Knowing how to remove a chocolate stain is a major part of adulting. While our sweet tooth may stick around for years to come, the evidence doesn’t have to!
Let us paint two pictures for you…
Number 1: you decided to let the kids loose with some scrumptious Tony's Chocolonely. Off they go and suddenly melted chocolate is all over the carpet. Hang on, didn’t you say the rule was to eat it at the kitchen table?
Number 2: you and the other half are cuddling up on the couch after a long day with some silky Divine. Yet, suddenly the lights come back on, there’s chocolate on the floor and you don’t remember what happened in the movie you were watching.
Do either of these sound familiar? Are you now looking down at your toes cosied into the carpet pile beside the evidence? Well, we’ve got you covered with our sweet treat of how to get chocolate out of carpet.
- Act Fast
As with most stains, the longer it’s left, the harder it will be to remove. And chocolate is like a fine wine; completely stubborn as a stain. So, be sure to act as quickly as possible. Hence our “how to remove a chocolate stain” article using normal household items instead of telling you to head out for something new. Chocolate stains don’t wait for traffic you know!
- Ice the Area
Even though you have to act fast on the stain, the excess chocolate on the top shouldn’t be warm or runny. Grab some ice out of the freezer (a pack of frozen peas will do if you don’t have any cubes) and gently place it onto the chocolate to help it set and harden.
- Butterknife the Excess Away
That’s right; grab a butter knife (nothing too sharp or you’ll have a chunk of carpet shorter than the rest). Then, using the blunt side, carefully scrape away the top layer of chocolate in an upwards motion. A tip is to have a cloth ready to wipe the knife after each scrape. This way you won’t end up with more chocolate smushed into the carpet pile.
- Hoover Any Crumbs
As the chocolate has been hardened and scraped, you may be left with chocolate shavings around the spillage. So, the next step in our journey of how to get chocolate out of carpet is to grab your vacuum to suck up the chocolatey goodness that doesn’t need to be there.
- Pre-Heat Your Iron
Next, you’ll need to dig out your iron and turn it on to a medium-low heat setting. No need to fill up the reservoir as we don’t want to use the steam setting this time; we’re not straightening the stain.
- Make a White Vinegar Solution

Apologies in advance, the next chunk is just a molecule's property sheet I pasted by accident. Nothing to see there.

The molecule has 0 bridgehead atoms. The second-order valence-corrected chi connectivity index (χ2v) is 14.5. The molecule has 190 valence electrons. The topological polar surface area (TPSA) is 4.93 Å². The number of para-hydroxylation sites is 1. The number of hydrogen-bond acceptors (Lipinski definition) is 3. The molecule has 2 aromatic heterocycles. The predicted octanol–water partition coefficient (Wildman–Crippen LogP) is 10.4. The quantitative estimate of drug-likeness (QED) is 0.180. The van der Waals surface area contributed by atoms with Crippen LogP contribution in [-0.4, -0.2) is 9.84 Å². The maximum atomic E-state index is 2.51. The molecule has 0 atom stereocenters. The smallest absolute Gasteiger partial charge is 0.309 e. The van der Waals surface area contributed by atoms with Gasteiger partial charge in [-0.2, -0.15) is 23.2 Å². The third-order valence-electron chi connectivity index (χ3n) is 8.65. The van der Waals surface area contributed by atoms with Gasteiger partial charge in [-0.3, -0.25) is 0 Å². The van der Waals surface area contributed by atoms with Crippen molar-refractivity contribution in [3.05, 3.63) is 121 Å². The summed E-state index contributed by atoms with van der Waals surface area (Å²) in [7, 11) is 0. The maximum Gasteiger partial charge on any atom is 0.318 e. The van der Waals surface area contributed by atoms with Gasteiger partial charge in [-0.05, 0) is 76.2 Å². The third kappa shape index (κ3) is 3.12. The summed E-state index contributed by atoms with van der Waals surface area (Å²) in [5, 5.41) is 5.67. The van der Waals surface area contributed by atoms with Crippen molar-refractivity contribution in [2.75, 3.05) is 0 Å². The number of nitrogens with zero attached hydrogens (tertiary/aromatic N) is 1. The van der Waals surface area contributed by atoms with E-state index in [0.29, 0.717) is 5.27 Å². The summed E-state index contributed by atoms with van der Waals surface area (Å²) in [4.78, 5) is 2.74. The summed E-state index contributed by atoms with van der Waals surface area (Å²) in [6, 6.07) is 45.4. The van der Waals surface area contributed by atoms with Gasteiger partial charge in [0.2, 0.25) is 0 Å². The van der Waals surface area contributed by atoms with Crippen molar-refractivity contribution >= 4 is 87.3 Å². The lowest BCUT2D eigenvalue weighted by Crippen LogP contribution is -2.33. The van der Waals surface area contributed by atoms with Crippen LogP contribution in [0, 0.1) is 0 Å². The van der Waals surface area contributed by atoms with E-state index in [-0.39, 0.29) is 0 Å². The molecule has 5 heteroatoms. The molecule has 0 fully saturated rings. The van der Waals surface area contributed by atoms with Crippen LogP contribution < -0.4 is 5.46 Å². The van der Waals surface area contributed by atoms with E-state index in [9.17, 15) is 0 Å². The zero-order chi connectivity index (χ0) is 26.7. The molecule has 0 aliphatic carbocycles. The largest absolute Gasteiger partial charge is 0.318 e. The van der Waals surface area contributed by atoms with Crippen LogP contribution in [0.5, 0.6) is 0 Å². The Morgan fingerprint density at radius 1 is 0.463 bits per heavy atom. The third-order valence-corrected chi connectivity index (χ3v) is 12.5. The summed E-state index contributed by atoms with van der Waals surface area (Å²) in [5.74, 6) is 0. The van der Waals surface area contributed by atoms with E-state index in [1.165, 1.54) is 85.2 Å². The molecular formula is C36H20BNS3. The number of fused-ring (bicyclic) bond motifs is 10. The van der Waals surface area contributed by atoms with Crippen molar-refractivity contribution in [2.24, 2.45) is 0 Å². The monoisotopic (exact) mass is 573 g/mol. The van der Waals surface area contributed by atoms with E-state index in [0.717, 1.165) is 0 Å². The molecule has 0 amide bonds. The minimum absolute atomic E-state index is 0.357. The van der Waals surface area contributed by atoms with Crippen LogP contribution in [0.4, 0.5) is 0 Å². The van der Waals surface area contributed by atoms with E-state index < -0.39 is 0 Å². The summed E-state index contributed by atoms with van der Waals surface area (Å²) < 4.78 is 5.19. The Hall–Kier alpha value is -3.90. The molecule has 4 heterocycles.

Everyone has vinegar at home (right?). Using that white vinegar that you definitely already have, make a watered-down solution. In a ramekin or bowl, mix together a 1:1 ratio of around 100ml white vinegar and 100ml cold water. This will be great for both removing and neutralising the stain in the carpet so it doesn’t begin to smell funky or leave a residue that hardens the carpet pile.
- Dab Vinegar onto the Stain
Dampen a cloth with your vinegar solution and gently blot the stain. This should help the water “emulsify” (“connect” in non-science terms) with the chocolate’s oils to make them easier to lift. Don’t scrub, though; it’ll only make it worse. If you’ve already scrubbed the stain or some tiny hands decided they wanted to “help out”, head back on up to step one.
- Apply Heat
Finally, we’re at the last step of how to remove a chocolate stain. Grab your pre-heated iron and a clean dishcloth. Place the dishcloth over the stain and iron it. After about 10 seconds, the stain should have lifted from the carpet and into the cloth. When it does, move the cloth so a clean area is now covering the stains and repeat!
And that’s it. You should have a lovely, soft and chocolate-free carpet. But being honest, we could have added another 5 steps but the sweet taste of chocolate would still be worth it. Either way, 8 steps for how to remove a chocolate stain later and here we are.
If you want to learn more about how to remove stubborn stains with sustainable cleaning, check in to our Seep Tips. We have all sorts to get through the Spring clean and more. For example, we’ve got “Don’t Whine: Get Red Wine Out of Your Clothes” and “Tut Tut Soot: How to Get Soot Out of Carpet and Walls”.